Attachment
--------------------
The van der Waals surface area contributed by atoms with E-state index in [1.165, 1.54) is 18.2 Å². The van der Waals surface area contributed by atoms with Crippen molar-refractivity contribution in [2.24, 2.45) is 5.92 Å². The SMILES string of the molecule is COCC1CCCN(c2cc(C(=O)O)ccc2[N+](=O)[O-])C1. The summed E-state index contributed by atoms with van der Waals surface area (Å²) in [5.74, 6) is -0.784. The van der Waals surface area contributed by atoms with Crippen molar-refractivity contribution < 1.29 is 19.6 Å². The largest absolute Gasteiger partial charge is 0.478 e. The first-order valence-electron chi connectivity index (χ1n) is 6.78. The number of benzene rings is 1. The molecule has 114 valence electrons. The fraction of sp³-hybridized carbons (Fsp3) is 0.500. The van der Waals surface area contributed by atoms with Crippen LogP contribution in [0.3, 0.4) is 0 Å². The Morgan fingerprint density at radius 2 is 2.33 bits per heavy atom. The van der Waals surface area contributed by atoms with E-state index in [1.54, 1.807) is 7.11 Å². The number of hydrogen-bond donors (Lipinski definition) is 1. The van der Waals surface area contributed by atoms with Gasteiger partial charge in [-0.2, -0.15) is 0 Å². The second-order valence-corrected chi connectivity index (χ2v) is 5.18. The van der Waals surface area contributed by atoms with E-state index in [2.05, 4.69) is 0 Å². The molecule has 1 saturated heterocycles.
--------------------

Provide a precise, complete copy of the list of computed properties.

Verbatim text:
The van der Waals surface area contributed by atoms with E-state index in [1.165, 1.54) is 18.2 Å². The van der Waals surface area contributed by atoms with Crippen molar-refractivity contribution in [2.24, 2.45) is 5.92 Å². The SMILES string of the molecule is COCC1CCCN(c2cc(C(=O)O)ccc2[N+](=O)[O-])C1. The summed E-state index contributed by atoms with van der Waals surface area (Å²) in [5.74, 6) is -0.784. The van der Waals surface area contributed by atoms with Crippen molar-refractivity contribution < 1.29 is 19.6 Å². The largest absolute Gasteiger partial charge is 0.478 e. The first-order valence-electron chi connectivity index (χ1n) is 6.78. The number of benzene rings is 1. The molecule has 114 valence electrons. The fraction of sp³-hybridized carbons (Fsp3) is 0.500. The van der Waals surface area contributed by atoms with Crippen LogP contribution in [0.3, 0.4) is 0 Å². The Morgan fingerprint density at radius 2 is 2.33 bits per heavy atom. The van der Waals surface area contributed by atoms with E-state index in [1.54, 1.807) is 7.11 Å². The number of hydrogen-bond donors (Lipinski definition) is 1. The van der Waals surface area contributed by atoms with Gasteiger partial charge in [-0.2, -0.15) is 0 Å². The second-order valence-corrected chi connectivity index (χ2v) is 5.18. The van der Waals surface area contributed by atoms with E-state index in [2.05, 4.69) is 0 Å². The molecule has 1 saturated heterocycles.